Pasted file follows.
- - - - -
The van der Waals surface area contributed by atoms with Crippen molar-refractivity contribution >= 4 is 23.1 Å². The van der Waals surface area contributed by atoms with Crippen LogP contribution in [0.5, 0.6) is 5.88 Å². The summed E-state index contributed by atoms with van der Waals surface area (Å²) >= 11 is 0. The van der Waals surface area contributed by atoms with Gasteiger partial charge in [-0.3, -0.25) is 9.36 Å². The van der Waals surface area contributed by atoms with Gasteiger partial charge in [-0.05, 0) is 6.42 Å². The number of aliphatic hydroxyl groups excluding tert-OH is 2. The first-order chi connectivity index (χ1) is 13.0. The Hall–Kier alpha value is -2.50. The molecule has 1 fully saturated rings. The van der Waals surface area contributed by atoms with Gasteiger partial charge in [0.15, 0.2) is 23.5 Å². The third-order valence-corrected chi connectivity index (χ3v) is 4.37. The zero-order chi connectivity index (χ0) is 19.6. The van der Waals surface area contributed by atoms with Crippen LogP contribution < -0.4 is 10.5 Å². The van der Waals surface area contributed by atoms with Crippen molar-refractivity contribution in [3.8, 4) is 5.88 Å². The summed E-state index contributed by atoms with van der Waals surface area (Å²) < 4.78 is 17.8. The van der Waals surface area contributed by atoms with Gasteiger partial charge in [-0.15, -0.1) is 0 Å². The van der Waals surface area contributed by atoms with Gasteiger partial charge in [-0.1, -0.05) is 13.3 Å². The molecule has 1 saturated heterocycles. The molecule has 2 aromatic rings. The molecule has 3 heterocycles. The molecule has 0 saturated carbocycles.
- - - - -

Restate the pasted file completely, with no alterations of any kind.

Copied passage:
The van der Waals surface area contributed by atoms with Crippen molar-refractivity contribution >= 4 is 23.1 Å². The van der Waals surface area contributed by atoms with Crippen LogP contribution in [0.5, 0.6) is 5.88 Å². The summed E-state index contributed by atoms with van der Waals surface area (Å²) >= 11 is 0. The van der Waals surface area contributed by atoms with Gasteiger partial charge in [-0.3, -0.25) is 9.36 Å². The van der Waals surface area contributed by atoms with Gasteiger partial charge in [-0.05, 0) is 6.42 Å². The number of aliphatic hydroxyl groups excluding tert-OH is 2. The first-order chi connectivity index (χ1) is 13.0. The Hall–Kier alpha value is -2.50. The molecule has 1 fully saturated rings. The van der Waals surface area contributed by atoms with Gasteiger partial charge in [0.15, 0.2) is 23.5 Å². The third-order valence-corrected chi connectivity index (χ3v) is 4.37. The zero-order chi connectivity index (χ0) is 19.6. The van der Waals surface area contributed by atoms with Crippen LogP contribution < -0.4 is 10.5 Å². The van der Waals surface area contributed by atoms with Crippen molar-refractivity contribution in [3.8, 4) is 5.88 Å². The summed E-state index contributed by atoms with van der Waals surface area (Å²) < 4.78 is 17.8. The van der Waals surface area contributed by atoms with Gasteiger partial charge in [-0.15, -0.1) is 0 Å². The van der Waals surface area contributed by atoms with Gasteiger partial charge in [-0.1, -0.05) is 13.3 Å². The molecule has 1 saturated heterocycles. The molecule has 2 aromatic rings. The molecule has 3 heterocycles. The molecule has 0 saturated carbocycles.